3 Differences Between Younger and Older Siblings
Well, here’s the first one: younger siblings are cooler.
Just kidding. Despite having a horse in this race, I’ll try to maintain some objectivity and give older siblings a fair shake. In fact, older siblings can be pretty awesome.
Still, research on how birth order influences personality and cognition have found that while both older and younger siblings have some things going for them, they do have differences, at least from a statistical point of view. Here are three:
- Perfectionistic self-presentation: A study published in September found that first-born siblings are more likely to display what psychologists call perfectionistic self-presentation. As the name suggests, perfectionistic self-presentation is a tendency to portray oneself as perfect and to hide one’s imperfections. It has been linked to psychological distress.
- Risk taking: If younger siblings are less perfectionistic, you might hypothesize that they’d also be less risk-averse – and you’d be right. At least in the context of athletics. Research published in 2010 showed that younger siblings are 1.48 times more likely to participate in high-risk sports and that major league baseball players who are younger brothers are 10.6 times more likely to attempt stealing bases than those who are older brothers.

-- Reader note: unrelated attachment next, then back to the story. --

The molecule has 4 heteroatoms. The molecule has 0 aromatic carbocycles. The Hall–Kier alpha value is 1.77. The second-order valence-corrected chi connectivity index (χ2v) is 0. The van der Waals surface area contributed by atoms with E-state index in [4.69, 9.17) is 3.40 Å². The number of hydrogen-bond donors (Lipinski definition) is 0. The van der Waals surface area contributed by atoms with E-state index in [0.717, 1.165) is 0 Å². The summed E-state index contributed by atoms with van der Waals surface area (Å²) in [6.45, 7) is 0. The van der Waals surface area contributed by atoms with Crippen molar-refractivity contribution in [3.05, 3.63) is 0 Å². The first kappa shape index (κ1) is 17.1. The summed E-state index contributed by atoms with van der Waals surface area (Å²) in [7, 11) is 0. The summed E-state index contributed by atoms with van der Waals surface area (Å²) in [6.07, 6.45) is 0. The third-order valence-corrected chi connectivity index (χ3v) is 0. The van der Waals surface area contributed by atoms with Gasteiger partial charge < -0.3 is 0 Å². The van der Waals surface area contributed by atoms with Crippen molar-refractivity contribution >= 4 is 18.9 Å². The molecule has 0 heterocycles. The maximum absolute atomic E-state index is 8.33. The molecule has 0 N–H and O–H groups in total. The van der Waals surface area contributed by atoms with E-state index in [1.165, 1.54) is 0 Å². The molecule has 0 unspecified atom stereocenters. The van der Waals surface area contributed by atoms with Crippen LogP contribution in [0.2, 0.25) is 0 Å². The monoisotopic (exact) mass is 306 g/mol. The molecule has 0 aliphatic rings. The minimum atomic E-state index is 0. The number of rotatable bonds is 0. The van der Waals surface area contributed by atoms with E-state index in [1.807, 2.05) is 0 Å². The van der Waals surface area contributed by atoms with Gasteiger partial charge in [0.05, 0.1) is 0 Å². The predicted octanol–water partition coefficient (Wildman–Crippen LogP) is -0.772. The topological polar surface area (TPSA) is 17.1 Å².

- Intelligence: Yes, this might be the trump card in birth order research. According to a massive study of 20,000 people from 3 countries, older siblings are a little smarter on average. The same study also found, somewhat disappointingly for those of us who like to contemplate the differences between older and younger siblings, that birth order does not seem to affect personality traits like agreeableness, conscientiousness, emotional stability, extraversion or imagination.
Despite the research that’s been done, scientists still have very little understanding of why there are these subtle differences between siblings or why birth order affects some traits but not others. So you might want to wait for a little more research to come out before you go and throw these results in the face of your poor brother or sister!
Image: Flickr/MissMessie under CC BY-SA 2.0